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Thread: You people are enablers (Pleiospilos)

  1. #1
    bladespark's Avatar
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    Apr 2009
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    You people are enablers (Pleiospilos)

    I went for a walk today and dropped into Home Depot as I was passing by, just to have a look at the plants, and what should I spy there among the succulents, but a pleiospilos! Two of them, even. I thought the one that swords had shown the other day was pretty spiffy, so I just couldn't resist buying them.

    They're here now, and they'll be the easiest plants I ever cared for, I think, since they're currently growing the second pair of leaves, so I figure all I have to do is let them sit in the windowsill without watering.

    Edit: Got a photo. It also shows some of the aloe vera pups that I'm trying to get to root so I can pot them up and hopefully trade them to somebody for something nice.

    I'd wanted to top them with gravel and a few rocks, but I didn't have any gravel. Then I remembered that I had a whole heap of pietersite gravel left over from something else, and, well... I'm probably not the first person ever to have a top layer of semi-precious stones, but I gather it's not all that common. :P Since it was so shiny, I went ahead and added some larger tumbled stone chunks, there's everything from meteorites to sapphires on there now. I'm probably very silly. And I will probably eventually pull it all off and put regular gravel on. But I like how it looks.

    I make fuzzy things.

  2. #2
    swords's Avatar
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    Cool! I was at Lowe's looking for lighting to put on my new plant shelf setup on Wed and I wound up with half a dozen new succulents too. I had to force myself not to get the other six or seven I also wanted!

    Let the plant absorb the old pair of leaf bodies but since summer is coming keep an eye on the new one, if it wrinkles or "closes" it's halves then it's likely needing water or the sun is too hot or possibly both. If this happens you can water even if the old leaves aren't totally absorbed, once they really start to absorb and collapse they won't come back but if they only shrink a little they'll puff right back up with the first watering. Once the old body is a shriveled papery husk then give it nice big flood of nutrient water and then just watch for wrinkling to indicate watering. If you feed with each watering they will get bigger and bigger. Some people don't like that because they're small and rock hard in the wild but they'll grow big if you feed them. Some say that makes them more susceptible to water damage by growing them big with lots of fertilizer, just be careful with soil choices and watering and you can do what you want grow them hard (no food=small) or soft (lots of food=big).

    What kinda soil are you using? If peat I'd suggest changing it out to something based on fine gravel, clay bits or large grit sand (not HD playsand). If you have access to fine pumice or fine decomposed granite that's great but it seems to only be available in a few areas and mine aint one of them. I bought some by mail but shipping on stone products is insane. A great pre-bagged soil for cacti and succulents is Shultz Aquatic Plant Soil and is what I use now, it's just perfect for me. Here it runs $5 per 10lb bag at HD - look near the pond supplies.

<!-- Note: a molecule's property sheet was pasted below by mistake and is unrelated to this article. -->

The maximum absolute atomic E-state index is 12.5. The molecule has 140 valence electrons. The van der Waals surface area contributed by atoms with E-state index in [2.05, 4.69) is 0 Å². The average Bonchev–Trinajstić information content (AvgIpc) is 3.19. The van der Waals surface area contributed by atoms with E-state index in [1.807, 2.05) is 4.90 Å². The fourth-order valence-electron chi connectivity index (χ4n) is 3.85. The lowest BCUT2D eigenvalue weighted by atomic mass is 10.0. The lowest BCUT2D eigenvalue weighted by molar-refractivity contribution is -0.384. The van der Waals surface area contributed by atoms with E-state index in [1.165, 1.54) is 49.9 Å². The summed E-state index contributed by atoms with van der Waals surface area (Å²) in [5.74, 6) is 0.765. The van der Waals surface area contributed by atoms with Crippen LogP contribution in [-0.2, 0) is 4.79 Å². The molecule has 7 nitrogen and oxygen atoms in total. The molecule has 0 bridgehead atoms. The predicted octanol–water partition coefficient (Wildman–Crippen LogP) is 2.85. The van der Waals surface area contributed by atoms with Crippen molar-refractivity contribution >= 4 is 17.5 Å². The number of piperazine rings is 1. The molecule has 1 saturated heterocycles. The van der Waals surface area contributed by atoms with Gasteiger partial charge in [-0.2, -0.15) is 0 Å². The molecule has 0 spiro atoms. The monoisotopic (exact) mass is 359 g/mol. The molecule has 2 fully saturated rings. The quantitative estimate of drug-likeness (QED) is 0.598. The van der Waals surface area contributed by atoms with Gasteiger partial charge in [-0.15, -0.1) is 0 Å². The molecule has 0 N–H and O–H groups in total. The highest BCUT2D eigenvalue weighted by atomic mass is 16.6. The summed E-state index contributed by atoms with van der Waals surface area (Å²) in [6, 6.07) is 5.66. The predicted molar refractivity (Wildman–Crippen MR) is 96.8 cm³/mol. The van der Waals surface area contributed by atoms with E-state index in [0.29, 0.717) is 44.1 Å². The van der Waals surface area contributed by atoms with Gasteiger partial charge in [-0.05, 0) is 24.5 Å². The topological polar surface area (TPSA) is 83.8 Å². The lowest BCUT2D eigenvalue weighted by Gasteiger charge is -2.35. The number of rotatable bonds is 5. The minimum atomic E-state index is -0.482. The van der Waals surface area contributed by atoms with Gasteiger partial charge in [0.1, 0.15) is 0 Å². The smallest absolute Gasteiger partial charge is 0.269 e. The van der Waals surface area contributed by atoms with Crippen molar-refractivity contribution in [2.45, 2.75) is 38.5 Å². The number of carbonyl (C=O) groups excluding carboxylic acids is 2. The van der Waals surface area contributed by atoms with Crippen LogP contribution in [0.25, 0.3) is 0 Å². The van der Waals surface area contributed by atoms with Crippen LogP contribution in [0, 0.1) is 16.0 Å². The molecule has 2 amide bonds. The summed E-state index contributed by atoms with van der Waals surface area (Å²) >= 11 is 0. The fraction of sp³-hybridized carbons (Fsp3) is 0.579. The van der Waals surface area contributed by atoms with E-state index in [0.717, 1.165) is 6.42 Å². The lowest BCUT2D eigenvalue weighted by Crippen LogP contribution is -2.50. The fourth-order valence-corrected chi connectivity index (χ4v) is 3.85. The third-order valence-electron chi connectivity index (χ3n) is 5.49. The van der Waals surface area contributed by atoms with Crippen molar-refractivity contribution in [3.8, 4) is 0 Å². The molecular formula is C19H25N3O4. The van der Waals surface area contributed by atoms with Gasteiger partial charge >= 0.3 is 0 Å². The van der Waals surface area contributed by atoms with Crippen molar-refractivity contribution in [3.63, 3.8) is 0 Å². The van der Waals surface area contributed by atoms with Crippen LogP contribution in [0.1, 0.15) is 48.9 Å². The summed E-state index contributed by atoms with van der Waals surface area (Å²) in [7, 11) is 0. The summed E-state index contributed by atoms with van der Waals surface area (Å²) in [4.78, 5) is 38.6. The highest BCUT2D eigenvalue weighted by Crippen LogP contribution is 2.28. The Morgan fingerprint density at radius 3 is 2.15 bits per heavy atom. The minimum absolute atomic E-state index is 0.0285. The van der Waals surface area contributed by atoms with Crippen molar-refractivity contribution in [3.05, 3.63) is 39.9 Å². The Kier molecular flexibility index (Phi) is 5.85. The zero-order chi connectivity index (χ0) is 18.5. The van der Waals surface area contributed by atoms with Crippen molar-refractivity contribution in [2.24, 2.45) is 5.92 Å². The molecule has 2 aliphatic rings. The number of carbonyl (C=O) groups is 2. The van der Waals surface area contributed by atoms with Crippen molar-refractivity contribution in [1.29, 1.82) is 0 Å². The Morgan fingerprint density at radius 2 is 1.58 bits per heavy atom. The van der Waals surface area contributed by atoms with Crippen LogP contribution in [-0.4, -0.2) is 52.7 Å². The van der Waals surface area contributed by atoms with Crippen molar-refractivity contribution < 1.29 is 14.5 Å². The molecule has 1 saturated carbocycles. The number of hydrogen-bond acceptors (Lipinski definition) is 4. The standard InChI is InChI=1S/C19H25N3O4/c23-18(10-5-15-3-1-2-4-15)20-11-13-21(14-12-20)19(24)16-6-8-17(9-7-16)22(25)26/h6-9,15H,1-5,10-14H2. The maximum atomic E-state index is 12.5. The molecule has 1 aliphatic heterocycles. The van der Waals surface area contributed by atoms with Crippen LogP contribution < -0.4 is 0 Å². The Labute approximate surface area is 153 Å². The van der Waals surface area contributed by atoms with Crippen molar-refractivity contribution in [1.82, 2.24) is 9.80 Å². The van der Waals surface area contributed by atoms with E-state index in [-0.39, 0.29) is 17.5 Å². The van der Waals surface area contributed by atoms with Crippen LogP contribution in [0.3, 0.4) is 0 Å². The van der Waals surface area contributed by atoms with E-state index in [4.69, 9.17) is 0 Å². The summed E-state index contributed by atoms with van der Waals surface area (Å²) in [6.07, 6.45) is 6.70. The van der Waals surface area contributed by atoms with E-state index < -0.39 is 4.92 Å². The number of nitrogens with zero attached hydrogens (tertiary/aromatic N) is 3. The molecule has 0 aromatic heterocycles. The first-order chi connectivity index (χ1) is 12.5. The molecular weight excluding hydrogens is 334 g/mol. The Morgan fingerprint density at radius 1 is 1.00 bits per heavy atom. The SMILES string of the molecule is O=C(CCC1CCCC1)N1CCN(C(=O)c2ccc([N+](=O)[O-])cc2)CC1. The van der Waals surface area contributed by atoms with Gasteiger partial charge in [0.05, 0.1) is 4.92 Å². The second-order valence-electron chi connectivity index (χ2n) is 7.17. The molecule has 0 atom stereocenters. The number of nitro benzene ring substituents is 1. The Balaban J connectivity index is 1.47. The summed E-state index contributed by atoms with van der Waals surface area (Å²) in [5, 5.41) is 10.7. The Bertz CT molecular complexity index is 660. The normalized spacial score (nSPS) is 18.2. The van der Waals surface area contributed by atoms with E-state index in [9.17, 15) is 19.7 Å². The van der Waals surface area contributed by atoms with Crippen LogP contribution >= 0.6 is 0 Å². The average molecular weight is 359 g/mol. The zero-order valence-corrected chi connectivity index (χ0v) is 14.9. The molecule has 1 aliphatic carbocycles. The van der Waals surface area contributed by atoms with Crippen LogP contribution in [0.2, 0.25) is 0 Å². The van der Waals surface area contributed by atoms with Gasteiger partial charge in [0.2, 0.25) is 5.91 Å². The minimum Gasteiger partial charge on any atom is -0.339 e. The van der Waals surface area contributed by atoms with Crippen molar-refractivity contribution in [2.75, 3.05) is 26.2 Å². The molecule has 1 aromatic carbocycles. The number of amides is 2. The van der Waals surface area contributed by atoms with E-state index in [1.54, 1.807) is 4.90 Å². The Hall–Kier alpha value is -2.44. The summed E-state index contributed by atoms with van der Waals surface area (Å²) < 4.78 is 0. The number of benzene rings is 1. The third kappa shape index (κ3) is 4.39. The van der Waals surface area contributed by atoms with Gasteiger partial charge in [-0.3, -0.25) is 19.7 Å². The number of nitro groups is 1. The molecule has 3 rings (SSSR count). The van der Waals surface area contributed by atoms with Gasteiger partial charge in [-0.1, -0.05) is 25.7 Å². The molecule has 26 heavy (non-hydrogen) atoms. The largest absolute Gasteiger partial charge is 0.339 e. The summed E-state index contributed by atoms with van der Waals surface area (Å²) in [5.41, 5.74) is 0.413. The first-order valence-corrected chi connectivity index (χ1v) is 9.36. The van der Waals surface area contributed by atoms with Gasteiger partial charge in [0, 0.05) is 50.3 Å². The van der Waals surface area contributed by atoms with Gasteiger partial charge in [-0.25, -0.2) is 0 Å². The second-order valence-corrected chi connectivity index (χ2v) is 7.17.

It's just baked clay pieces like beige kitty litter not really "soil" at all but holds lots of water but only for a few days then dries completely which is what you want. Succulent roots that stay moist for longer than a couple days will often become targets for infection and then "meltdowns" occur where the plant becomes a puddle of green jelly. This "jellyfication" happens overnight so there's no recourse once it starts. I've no idea how nurseries can get the plants to where they are in plain peat like they do. If I don't repot on arrival (or soon after) the plants are dead before long (2-3 months max). Don't waste your cash on the "Cactus and Succulent" or "Cactus and Palm" soils, they're based on organic media (peat and bark) not minerals like rock and clay so they do the same thing as plain peat. I learned that by melting down a few big Crassulas but at least the Cactus and Palm stuff did give me a huge swam of fungus gnats!

    Organic soils and overly large containers for cacti/succulents are generally bad news. When I repot my new goodies I wash off all the soil from the roots and usually chop 1/3 of the roots off if they're a huge fiberous tangle - don't chop any tubers if you find them on certain plants. I feel that forcing new roots is better than trying to nurse old broken and weak roots which could be harboring diseases from the nursery pot. I fit them into as small a pot as I can get away with based on the root size so the soil stays dry and I can water just a little more often. 99% of my collection lives in 2", 3" and 4" pots I even have some 1"ers! I had a rather sizable Ariocarpus fizzuratus in a 6" pot but it hardly ever dried out, even in the all clay gravel. Once I moved it down to a 4" pot it has perked up considerably. Succulents are weird, keep them dry (but not too dry) and constricted and they're happy...

    The topdressing of gravel is just to keep the bodies of succulents and cacti from touching wet soil/grit where disease vectors can enter or just plain discolor your plant by going "yellow" where it touches wet soil. It's weird how tough these are in the sun, yet when it comes to water-born viruses and stuff they're super weak.

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